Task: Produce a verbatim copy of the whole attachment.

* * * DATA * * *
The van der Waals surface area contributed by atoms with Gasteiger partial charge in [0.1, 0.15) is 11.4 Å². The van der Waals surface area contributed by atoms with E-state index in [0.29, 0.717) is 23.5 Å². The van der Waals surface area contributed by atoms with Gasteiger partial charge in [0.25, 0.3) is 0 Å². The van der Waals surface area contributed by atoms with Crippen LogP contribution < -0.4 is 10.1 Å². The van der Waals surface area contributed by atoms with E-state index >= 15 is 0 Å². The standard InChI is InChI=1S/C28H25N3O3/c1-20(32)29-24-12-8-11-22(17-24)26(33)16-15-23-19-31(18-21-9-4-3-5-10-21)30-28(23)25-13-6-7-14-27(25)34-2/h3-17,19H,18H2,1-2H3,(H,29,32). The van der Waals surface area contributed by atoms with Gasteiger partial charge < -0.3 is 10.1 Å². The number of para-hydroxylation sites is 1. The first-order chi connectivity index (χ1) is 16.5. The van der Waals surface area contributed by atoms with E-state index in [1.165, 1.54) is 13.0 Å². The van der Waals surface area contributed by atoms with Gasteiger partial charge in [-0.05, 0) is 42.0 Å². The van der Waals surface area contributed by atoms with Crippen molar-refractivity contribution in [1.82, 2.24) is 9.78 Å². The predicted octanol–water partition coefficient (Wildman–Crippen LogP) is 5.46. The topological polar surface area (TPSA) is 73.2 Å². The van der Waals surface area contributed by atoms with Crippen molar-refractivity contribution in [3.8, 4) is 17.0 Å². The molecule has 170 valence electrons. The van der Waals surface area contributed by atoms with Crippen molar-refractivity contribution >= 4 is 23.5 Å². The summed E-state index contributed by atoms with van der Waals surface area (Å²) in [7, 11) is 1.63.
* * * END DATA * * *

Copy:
The van der Waals surface area contributed by atoms with Gasteiger partial charge in [0.1, 0.15) is 11.4 Å². The van der Waals surface area contributed by atoms with E-state index in [0.29, 0.717) is 23.5 Å². The van der Waals surface area contributed by atoms with Gasteiger partial charge in [0.25, 0.3) is 0 Å². The van der Waals surface area contributed by atoms with Crippen LogP contribution < -0.4 is 10.1 Å². The van der Waals surface area contributed by atoms with E-state index >= 15 is 0 Å². The standard InChI is InChI=1S/C28H25N3O3/c1-20(32)29-24-12-8-11-22(17-24)26(33)16-15-23-19-31(18-21-9-4-3-5-10-21)30-28(23)25-13-6-7-14-27(25)34-2/h3-17,19H,18H2,1-2H3,(H,29,32). The van der Waals surface area contributed by atoms with Gasteiger partial charge < -0.3 is 10.1 Å². The number of para-hydroxylation sites is 1. The first-order chi connectivity index (χ1) is 16.5. The van der Waals surface area contributed by atoms with E-state index in [1.165, 1.54) is 13.0 Å². The van der Waals surface area contributed by atoms with Gasteiger partial charge in [-0.05, 0) is 42.0 Å². The van der Waals surface area contributed by atoms with Crippen molar-refractivity contribution in [1.82, 2.24) is 9.78 Å². The predicted octanol–water partition coefficient (Wildman–Crippen LogP) is 5.46. The topological polar surface area (TPSA) is 73.2 Å². The van der Waals surface area contributed by atoms with Crippen molar-refractivity contribution in [3.8, 4) is 17.0 Å². The molecule has 170 valence electrons. The van der Waals surface area contributed by atoms with Crippen molar-refractivity contribution >= 4 is 23.5 Å². The summed E-state index contributed by atoms with van der Waals surface area (Å²) in [7, 11) is 1.63.